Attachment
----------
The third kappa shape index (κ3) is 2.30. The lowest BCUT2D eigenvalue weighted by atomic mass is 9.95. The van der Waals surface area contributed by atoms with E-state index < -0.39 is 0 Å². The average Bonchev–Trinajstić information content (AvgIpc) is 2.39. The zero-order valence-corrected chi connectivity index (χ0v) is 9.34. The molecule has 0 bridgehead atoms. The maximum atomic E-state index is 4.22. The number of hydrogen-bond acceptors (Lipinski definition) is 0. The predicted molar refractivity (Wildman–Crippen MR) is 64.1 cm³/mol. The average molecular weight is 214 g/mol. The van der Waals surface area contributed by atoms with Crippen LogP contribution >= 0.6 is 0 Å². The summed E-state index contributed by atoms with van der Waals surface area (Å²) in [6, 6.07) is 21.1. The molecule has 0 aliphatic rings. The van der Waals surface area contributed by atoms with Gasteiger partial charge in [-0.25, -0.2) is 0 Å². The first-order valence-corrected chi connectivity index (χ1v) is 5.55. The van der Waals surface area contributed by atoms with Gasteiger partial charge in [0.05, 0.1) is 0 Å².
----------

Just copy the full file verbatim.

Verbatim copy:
The third kappa shape index (κ3) is 2.30. The lowest BCUT2D eigenvalue weighted by atomic mass is 9.95. The van der Waals surface area contributed by atoms with E-state index < -0.39 is 0 Å². The average Bonchev–Trinajstić information content (AvgIpc) is 2.39. The zero-order valence-corrected chi connectivity index (χ0v) is 9.34. The molecule has 0 bridgehead atoms. The maximum atomic E-state index is 4.22. The number of hydrogen-bond acceptors (Lipinski definition) is 0. The predicted molar refractivity (Wildman–Crippen MR) is 64.1 cm³/mol. The average molecular weight is 214 g/mol. The van der Waals surface area contributed by atoms with Crippen LogP contribution >= 0.6 is 0 Å². The summed E-state index contributed by atoms with van der Waals surface area (Å²) in [6, 6.07) is 21.1. The molecule has 0 aliphatic rings. The van der Waals surface area contributed by atoms with Gasteiger partial charge in [-0.25, -0.2) is 0 Å². The first-order valence-corrected chi connectivity index (χ1v) is 5.55. The van der Waals surface area contributed by atoms with Gasteiger partial charge in [0.05, 0.1) is 0 Å².